Burbidge says that foreign universities are crying out for Africa-based academics with two papers published in highly rated peer-reviewed journals, both for prospective appointments and collaborative research projects. Looking across the whole of Kenya, he says, “I’ve not yet found someone who fulfils that research requirement”.
Perhaps Dominic is referring to his specific area of research. In any case, he has hit the nail on the head. The key is to spend ten years of no moonlighting and no multiple full-time jobs, ten years of financial sacrifice and focused academic growth. Universities have largely been turning a blind eye and are being too complacent on this.
If academics stay focused, work hard, publish and influence policy-making, then governments and universities will have no choice but to offer greater support to them. It is a combined effort.
UNJUST TO STUDENTS
Universities have to apply the rules and be more demanding. Lecturers need to stay focused, shun moonlighting and be ready to sacrifice their financial growth during this productive period, where they grow on the inside.
I am writing this from Cornell University in Ithaca. I have spent a few days at several prestigious law schools in New York, Washington, Chicago and Austin.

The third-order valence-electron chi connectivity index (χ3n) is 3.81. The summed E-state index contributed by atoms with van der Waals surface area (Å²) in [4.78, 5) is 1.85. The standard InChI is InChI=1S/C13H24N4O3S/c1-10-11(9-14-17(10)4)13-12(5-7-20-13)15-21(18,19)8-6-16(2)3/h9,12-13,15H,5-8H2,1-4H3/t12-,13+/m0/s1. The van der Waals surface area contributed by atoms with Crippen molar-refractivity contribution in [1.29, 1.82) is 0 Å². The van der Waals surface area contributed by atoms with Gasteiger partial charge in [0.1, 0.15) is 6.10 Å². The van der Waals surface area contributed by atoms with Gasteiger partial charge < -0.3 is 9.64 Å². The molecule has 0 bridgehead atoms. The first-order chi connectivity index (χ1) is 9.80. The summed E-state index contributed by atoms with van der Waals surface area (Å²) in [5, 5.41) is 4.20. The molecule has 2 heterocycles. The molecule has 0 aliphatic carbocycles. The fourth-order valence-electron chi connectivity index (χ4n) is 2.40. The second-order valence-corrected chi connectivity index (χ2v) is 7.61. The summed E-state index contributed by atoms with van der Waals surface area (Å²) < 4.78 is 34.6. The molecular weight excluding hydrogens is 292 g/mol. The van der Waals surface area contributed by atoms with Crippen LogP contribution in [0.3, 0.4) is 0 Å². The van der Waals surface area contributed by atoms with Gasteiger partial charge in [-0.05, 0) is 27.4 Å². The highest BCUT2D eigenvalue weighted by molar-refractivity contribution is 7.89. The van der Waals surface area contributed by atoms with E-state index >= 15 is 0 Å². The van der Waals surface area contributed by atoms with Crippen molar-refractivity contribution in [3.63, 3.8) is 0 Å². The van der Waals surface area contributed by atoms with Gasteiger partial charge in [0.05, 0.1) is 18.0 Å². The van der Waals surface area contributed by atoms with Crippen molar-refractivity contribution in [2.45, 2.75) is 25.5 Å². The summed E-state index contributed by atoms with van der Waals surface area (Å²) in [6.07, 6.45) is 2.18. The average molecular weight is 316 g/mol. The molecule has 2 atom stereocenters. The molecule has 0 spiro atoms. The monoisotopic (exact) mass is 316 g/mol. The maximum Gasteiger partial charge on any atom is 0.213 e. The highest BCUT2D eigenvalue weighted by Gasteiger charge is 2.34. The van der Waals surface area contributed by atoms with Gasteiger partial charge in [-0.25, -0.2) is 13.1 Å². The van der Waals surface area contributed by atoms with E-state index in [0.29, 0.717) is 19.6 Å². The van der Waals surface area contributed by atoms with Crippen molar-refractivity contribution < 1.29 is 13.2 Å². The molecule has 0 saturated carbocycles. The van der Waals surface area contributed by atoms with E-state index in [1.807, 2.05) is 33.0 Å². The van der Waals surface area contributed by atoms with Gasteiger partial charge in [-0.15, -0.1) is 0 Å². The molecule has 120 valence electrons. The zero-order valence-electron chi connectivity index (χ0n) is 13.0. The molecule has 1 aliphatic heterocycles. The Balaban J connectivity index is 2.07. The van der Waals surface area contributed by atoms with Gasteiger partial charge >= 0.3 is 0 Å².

Apart from the work that brought me here, I have observed and exchanged experiences that could help to foster knowledge exchange and improve the quality of our local research. Serious scholars do not moonlight.
Those ten years of dedicated and focused scholarly work will yield fruit and push the government and universities to give greater support to research. If you are not sure about this, just don’t join academia. That would be unjust towards the country, the institution and students.
In Kenya we have the brains, we have the talent, and we can recreate Harvard, Cornell, Stanford and MIT. It is a matter of time, but for this to happen we need to organise ourselves and dedicate those first ten years of academic life to hard and focused academic work, without expecting immediate financial results.
Otherwise, we would be crying for equality while forgetting about justice. We would be crying for an extra box without really wanting to watch the game.
Dr Franceschi is the dean of Strathmore Law School. Lfranceschi@strathmore.edu, Twitter: @lgfranceschi